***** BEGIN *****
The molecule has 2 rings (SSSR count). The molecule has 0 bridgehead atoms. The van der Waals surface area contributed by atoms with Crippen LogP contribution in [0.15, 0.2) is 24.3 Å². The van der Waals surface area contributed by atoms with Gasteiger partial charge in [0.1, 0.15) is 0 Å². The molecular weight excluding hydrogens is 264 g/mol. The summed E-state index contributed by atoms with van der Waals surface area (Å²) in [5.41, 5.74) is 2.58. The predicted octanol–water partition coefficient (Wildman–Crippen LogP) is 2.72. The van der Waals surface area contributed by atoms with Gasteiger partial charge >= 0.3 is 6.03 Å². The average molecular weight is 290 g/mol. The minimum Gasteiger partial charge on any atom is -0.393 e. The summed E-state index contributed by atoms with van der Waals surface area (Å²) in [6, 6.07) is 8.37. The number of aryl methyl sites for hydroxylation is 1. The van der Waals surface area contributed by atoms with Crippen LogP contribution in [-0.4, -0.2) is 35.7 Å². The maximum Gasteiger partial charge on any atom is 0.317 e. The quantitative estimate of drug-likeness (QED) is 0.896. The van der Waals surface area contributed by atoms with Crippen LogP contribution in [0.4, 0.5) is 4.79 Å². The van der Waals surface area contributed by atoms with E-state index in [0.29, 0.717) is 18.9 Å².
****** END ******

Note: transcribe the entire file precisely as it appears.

The molecule has 2 rings (SSSR count). The molecule has 0 bridgehead atoms. The van der Waals surface area contributed by atoms with Crippen LogP contribution in [0.15, 0.2) is 24.3 Å². The van der Waals surface area contributed by atoms with Gasteiger partial charge in [0.1, 0.15) is 0 Å². The molecular weight excluding hydrogens is 264 g/mol. The summed E-state index contributed by atoms with van der Waals surface area (Å²) in [5.41, 5.74) is 2.58. The predicted octanol–water partition coefficient (Wildman–Crippen LogP) is 2.72. The van der Waals surface area contributed by atoms with Gasteiger partial charge >= 0.3 is 6.03 Å². The average molecular weight is 290 g/mol. The minimum Gasteiger partial charge on any atom is -0.393 e. The summed E-state index contributed by atoms with van der Waals surface area (Å²) in [6, 6.07) is 8.37. The number of aryl methyl sites for hydroxylation is 1. The van der Waals surface area contributed by atoms with Crippen LogP contribution in [-0.4, -0.2) is 35.7 Å². The maximum Gasteiger partial charge on any atom is 0.317 e. The quantitative estimate of drug-likeness (QED) is 0.896. The van der Waals surface area contributed by atoms with Crippen LogP contribution in [0.4, 0.5) is 4.79 Å². The van der Waals surface area contributed by atoms with E-state index in [0.29, 0.717) is 18.9 Å².